In most cases, the worst these claims of a cure do is create unrealistic expectations for vulnerable patients and burden for care providers who have to explain the real meaning of the research behind the headlines. Patients’ groups often face the brunt of questions from people living with HIV—and their commitment to interaction with researchers and contributions to research are a cornerstone of progress in research into a cure for HIV. Indeed, the HIV cure research endeavour in general is an example to other medical specialties for how to engage with patients’ groups in research.
A cure will be found—maybe one of the approaches currently under investigation will deliver the goods, or perhaps some as yet unexplored avenue will finally provide a scalable method to enable people to permanently stop their medication safely. Perhaps in a few years, but potentially (although hopefully not) decades from now. Until we have a fully tested, proven cure, the HIV community must work harder with the lay media to ensure that advances are reported even-handedly, and should speak out when the headline does not reflect the story. We ask the media to think more carefully about the consequences of raising false hopes over cures with clickbait headlines, to disinter the caveats (which if presented at all are often buried at the end of their reports), and to give them the prominence they deserve. Most importantly, reporters should think twice before including the C word in a headline.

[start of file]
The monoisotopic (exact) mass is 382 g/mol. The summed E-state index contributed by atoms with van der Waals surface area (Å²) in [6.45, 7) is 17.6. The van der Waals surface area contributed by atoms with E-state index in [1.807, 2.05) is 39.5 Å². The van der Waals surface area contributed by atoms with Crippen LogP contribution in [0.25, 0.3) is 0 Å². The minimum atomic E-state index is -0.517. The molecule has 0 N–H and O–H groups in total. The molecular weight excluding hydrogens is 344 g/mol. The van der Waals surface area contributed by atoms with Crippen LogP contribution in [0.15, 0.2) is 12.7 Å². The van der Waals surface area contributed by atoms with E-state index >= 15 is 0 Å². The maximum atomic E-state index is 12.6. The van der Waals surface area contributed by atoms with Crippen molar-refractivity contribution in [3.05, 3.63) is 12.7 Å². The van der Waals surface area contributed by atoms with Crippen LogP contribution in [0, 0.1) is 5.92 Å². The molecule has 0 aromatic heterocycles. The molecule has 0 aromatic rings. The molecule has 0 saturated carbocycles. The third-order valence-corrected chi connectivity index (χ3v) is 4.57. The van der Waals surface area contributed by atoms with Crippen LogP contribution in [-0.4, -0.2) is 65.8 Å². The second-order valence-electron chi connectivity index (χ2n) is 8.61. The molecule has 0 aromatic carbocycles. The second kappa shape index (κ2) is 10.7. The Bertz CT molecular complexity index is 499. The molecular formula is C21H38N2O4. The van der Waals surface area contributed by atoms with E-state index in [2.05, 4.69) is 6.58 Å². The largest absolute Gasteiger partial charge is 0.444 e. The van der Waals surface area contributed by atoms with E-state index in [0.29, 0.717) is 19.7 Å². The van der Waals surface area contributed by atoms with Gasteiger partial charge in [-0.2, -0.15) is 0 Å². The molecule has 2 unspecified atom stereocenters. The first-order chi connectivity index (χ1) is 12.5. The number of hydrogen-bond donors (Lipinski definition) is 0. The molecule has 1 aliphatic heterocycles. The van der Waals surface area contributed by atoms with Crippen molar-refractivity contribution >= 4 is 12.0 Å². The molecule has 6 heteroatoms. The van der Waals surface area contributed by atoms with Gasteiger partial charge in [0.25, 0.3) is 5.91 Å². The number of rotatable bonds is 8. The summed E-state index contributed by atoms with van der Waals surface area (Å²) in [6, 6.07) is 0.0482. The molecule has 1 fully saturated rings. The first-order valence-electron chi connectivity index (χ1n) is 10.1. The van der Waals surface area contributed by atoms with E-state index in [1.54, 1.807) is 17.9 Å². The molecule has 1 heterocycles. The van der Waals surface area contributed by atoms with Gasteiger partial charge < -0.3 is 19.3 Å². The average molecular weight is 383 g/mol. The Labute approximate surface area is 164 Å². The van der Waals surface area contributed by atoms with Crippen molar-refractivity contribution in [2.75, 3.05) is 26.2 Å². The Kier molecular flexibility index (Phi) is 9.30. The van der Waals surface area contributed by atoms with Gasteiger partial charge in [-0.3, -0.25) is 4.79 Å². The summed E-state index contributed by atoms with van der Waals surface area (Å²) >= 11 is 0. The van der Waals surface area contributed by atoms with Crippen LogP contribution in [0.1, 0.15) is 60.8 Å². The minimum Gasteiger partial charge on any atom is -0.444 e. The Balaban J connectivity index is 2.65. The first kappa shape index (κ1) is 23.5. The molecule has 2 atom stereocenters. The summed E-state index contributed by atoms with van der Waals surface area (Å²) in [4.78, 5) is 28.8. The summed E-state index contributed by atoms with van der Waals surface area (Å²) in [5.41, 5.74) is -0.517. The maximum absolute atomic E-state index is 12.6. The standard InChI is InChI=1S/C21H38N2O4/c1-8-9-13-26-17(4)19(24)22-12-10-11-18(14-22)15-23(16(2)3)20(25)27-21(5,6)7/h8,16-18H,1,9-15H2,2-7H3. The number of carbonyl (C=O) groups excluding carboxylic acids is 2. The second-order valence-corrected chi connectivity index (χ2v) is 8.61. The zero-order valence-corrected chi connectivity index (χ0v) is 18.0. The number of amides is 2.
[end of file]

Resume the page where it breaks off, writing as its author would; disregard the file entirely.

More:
Editorial, Published April 2017
25 January 2017
A team led by UCL researchers has identified how HIV is able to infect macrophages, a type of white blood cell integral to the immune system, despite the presence of a protective protein. They discovered a treatment that can maintain macrophage defences which could be a key part of the puzzle of reaching a complete cure for HIV/AIDS.
Macrophages make an antiviral protein called SAMHD1, which prevents HIV from replicating in these cells – except for when the protein is switched off, as part of a natural process discovered by the UCL-led team.
“We knew that SAMHD1 is switched off when cells multiply, but macrophages do not multiply so it seemed unlikely that SAMHD1 would be switched off in these cells,” said Professor Ravindra Gupta (UCL Infection & Immunity), the senior author of the paper. “And yet we found there’s a window of opportunity when SAMHD1 is disabled as part of a regularly-occurring process in macrophages.”